As Ruth Kelly, Education Secretary, became the latest politician in the media searchlight, photographers camped on her doorstep and feature writers raked over her working hours, family commitments and choice in clothes.
As the week progressed, each day brought new cases and media demands for explanation. The Department for Education and Skills was simply overwhelmed.
Although many commentators had predicted a tough year for Ms Kelly, no one thought her troubles would start so soon or that they would stem from the appointment of a PE teacher in Norfolk.
The newspapers were mostly, but not uniformly, hostile. Although the story started fairly quietly in The Observer, it gained rapid momentum once the Daily Mail trained its guns on Ms Kelly. In a lengthy profile, Geoffrey Levy said her "android confidence" was called into question as her "incompetence" was exposed. The next day, the Mail argued that "being a mother of four isn't compatible with the cut-throat world of high-level politics".
The parliamentary sketch writers were mostly unimpressed with her Commons statement. Ann Treneman in The Times was one of many to make personal comments about Ms Kelly's appearance saying she "still has a big shiny L-plate pinned to her defiantly unfashionable trouser suits".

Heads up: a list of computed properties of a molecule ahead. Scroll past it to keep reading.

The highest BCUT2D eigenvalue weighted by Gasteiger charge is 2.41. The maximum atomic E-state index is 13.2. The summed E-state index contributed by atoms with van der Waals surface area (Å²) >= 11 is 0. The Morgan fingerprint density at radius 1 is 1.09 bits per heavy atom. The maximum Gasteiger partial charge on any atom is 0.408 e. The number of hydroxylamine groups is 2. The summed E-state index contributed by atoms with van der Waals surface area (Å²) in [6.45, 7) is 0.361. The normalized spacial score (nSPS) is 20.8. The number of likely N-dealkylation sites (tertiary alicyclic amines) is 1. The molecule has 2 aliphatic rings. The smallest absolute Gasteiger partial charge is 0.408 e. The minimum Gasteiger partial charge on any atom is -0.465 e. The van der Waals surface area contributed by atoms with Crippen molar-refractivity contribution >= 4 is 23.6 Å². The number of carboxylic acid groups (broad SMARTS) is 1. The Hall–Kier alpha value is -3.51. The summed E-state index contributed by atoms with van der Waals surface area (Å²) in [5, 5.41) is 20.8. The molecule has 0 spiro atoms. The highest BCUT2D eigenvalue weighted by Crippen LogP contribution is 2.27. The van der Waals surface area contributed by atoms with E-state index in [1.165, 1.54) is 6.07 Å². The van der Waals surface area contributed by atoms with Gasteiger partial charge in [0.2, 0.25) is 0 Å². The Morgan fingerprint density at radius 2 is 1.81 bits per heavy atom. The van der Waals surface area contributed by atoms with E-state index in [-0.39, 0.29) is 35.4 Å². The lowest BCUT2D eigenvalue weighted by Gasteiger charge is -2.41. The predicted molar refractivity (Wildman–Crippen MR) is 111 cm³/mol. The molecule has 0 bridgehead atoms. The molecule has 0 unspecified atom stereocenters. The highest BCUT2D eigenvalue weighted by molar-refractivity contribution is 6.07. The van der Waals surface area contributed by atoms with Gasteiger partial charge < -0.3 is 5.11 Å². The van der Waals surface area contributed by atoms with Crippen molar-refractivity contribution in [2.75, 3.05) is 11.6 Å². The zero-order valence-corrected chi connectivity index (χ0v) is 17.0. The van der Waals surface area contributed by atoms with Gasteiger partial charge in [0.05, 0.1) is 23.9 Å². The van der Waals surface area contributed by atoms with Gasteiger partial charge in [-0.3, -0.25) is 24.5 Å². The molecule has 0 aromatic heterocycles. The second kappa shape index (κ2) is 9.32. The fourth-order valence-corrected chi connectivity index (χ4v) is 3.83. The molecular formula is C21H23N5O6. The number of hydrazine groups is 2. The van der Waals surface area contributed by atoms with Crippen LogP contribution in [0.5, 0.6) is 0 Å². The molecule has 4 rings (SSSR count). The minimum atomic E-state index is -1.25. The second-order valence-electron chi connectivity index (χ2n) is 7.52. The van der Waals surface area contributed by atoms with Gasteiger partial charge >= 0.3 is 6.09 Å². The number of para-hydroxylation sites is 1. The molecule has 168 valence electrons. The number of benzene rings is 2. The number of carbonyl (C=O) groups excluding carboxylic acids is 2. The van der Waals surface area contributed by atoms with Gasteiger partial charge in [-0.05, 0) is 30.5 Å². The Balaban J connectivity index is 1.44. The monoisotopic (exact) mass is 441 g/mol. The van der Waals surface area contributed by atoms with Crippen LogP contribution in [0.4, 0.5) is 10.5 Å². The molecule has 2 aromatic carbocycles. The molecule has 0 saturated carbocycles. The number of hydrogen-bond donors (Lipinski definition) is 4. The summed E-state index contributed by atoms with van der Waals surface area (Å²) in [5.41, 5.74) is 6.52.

While most commentators took Ms Kelly to task for not taking a clear or tough enough line on sex offenders in schools, Tom Utley in the Telegraph attacked her from the opposite perspective. Recalling the "fumbling" of pupils by masters at his old school (also alma mater of Ruth Kelly), he said boys had laughed this off and the teachers had still been good educators.
Nevertheless, Ms Kelly looked cornered. More sympathetic newspapers, like The Guardian (her former employer), noted that as the youngest member of the Cabinet and "working mother of four" she appeared to some papers like "a tethered goat on a tiger shoot". Its editorial concluded that she was "running on empty".
The Independent's Richard Garner felt a bigger test would be the fate of the coming education Bill. Either way, she was on a loser: if the Bill were defeated it would be "curtains for her" but even if it were passed she would still be "reshuffled" to another post.
Still, teachers will not be too surprised if there is another change at the top; they are on their fourth Education Secretary in five years. That is an even higher turnover than for most headteachers.